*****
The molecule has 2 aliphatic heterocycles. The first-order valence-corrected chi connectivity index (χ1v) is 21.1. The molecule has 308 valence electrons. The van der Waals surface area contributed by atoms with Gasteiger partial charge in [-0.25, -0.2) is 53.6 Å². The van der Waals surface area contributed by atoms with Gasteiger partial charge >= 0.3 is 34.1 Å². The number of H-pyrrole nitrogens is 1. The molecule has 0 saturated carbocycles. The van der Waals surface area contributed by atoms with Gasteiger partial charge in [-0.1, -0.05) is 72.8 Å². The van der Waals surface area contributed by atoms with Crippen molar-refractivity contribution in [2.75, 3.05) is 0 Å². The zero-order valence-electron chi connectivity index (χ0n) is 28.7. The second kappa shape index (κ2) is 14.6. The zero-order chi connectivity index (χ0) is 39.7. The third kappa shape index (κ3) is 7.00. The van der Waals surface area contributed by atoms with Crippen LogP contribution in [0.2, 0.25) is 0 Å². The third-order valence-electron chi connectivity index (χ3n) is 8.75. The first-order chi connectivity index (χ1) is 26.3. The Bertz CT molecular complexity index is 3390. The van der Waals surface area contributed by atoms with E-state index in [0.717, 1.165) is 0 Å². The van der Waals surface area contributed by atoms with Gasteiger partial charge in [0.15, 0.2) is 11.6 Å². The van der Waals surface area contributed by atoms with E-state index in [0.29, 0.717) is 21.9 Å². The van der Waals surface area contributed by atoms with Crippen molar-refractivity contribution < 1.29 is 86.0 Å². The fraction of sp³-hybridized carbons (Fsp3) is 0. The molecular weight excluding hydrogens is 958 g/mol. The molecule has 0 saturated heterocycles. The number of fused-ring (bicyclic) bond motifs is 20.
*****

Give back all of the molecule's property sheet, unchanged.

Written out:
The molecule has 2 aliphatic heterocycles. The first-order valence-corrected chi connectivity index (χ1v) is 21.1. The molecule has 308 valence electrons. The van der Waals surface area contributed by atoms with Gasteiger partial charge in [-0.25, -0.2) is 53.6 Å². The van der Waals surface area contributed by atoms with Gasteiger partial charge >= 0.3 is 34.1 Å². The number of H-pyrrole nitrogens is 1. The molecule has 0 saturated carbocycles. The van der Waals surface area contributed by atoms with Gasteiger partial charge in [-0.1, -0.05) is 72.8 Å². The van der Waals surface area contributed by atoms with Crippen molar-refractivity contribution in [2.75, 3.05) is 0 Å². The zero-order valence-electron chi connectivity index (χ0n) is 28.7. The second kappa shape index (κ2) is 14.6. The zero-order chi connectivity index (χ0) is 39.7. The third kappa shape index (κ3) is 7.00. The van der Waals surface area contributed by atoms with Crippen LogP contribution in [0.2, 0.25) is 0 Å². The third-order valence-electron chi connectivity index (χ3n) is 8.75. The first-order chi connectivity index (χ1) is 26.3. The Bertz CT molecular complexity index is 3390. The van der Waals surface area contributed by atoms with E-state index in [0.717, 1.165) is 0 Å². The van der Waals surface area contributed by atoms with Gasteiger partial charge in [0.15, 0.2) is 11.6 Å². The van der Waals surface area contributed by atoms with E-state index in [0.29, 0.717) is 21.9 Å². The van der Waals surface area contributed by atoms with Crippen molar-refractivity contribution < 1.29 is 86.0 Å². The fraction of sp³-hybridized carbons (Fsp3) is 0. The molecular weight excluding hydrogens is 958 g/mol. The molecule has 0 saturated heterocycles. The number of fused-ring (bicyclic) bond motifs is 20.